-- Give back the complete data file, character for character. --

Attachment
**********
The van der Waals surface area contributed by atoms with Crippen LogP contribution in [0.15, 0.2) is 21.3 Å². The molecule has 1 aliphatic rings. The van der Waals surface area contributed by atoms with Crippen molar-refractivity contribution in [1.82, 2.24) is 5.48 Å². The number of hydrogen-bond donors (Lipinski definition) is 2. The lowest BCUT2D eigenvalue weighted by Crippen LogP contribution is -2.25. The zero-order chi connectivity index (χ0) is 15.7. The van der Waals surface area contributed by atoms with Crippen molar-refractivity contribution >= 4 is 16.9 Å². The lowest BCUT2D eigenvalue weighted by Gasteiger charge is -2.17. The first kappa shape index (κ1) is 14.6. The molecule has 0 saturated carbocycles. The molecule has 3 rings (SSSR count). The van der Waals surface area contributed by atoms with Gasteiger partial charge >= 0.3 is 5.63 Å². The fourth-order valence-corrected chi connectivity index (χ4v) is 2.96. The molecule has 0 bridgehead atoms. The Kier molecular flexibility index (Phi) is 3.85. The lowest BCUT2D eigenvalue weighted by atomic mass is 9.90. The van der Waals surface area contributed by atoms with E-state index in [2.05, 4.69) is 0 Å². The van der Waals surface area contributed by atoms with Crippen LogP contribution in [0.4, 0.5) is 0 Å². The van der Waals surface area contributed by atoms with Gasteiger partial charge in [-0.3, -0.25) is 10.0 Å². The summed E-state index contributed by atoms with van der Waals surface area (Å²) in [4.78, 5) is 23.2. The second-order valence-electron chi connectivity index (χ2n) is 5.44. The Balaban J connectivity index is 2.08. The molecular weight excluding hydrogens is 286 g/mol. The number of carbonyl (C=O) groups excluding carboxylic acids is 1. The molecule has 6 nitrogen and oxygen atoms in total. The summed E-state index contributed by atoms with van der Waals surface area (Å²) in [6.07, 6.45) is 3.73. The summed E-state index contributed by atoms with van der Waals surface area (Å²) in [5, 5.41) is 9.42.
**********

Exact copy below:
The van der Waals surface area contributed by atoms with Crippen LogP contribution in [0.15, 0.2) is 21.3 Å². The molecule has 1 aliphatic rings. The van der Waals surface area contributed by atoms with Crippen molar-refractivity contribution in [1.82, 2.24) is 5.48 Å². The number of hydrogen-bond donors (Lipinski definition) is 2. The lowest BCUT2D eigenvalue weighted by Crippen LogP contribution is -2.25. The zero-order chi connectivity index (χ0) is 15.7. The van der Waals surface area contributed by atoms with Crippen molar-refractivity contribution >= 4 is 16.9 Å². The lowest BCUT2D eigenvalue weighted by Gasteiger charge is -2.17. The first kappa shape index (κ1) is 14.6. The molecule has 0 saturated carbocycles. The molecule has 3 rings (SSSR count). The van der Waals surface area contributed by atoms with Gasteiger partial charge >= 0.3 is 5.63 Å². The fourth-order valence-corrected chi connectivity index (χ4v) is 2.96. The molecule has 0 bridgehead atoms. The Kier molecular flexibility index (Phi) is 3.85. The lowest BCUT2D eigenvalue weighted by atomic mass is 9.90. The van der Waals surface area contributed by atoms with E-state index in [2.05, 4.69) is 0 Å². The van der Waals surface area contributed by atoms with Crippen LogP contribution in [0.4, 0.5) is 0 Å². The van der Waals surface area contributed by atoms with Gasteiger partial charge in [-0.3, -0.25) is 10.0 Å². The summed E-state index contributed by atoms with van der Waals surface area (Å²) in [4.78, 5) is 23.2. The second-order valence-electron chi connectivity index (χ2n) is 5.44. The Balaban J connectivity index is 2.08. The molecular weight excluding hydrogens is 286 g/mol. The number of carbonyl (C=O) groups excluding carboxylic acids is 1. The molecule has 6 nitrogen and oxygen atoms in total. The summed E-state index contributed by atoms with van der Waals surface area (Å²) in [6.07, 6.45) is 3.73. The summed E-state index contributed by atoms with van der Waals surface area (Å²) in [5, 5.41) is 9.42.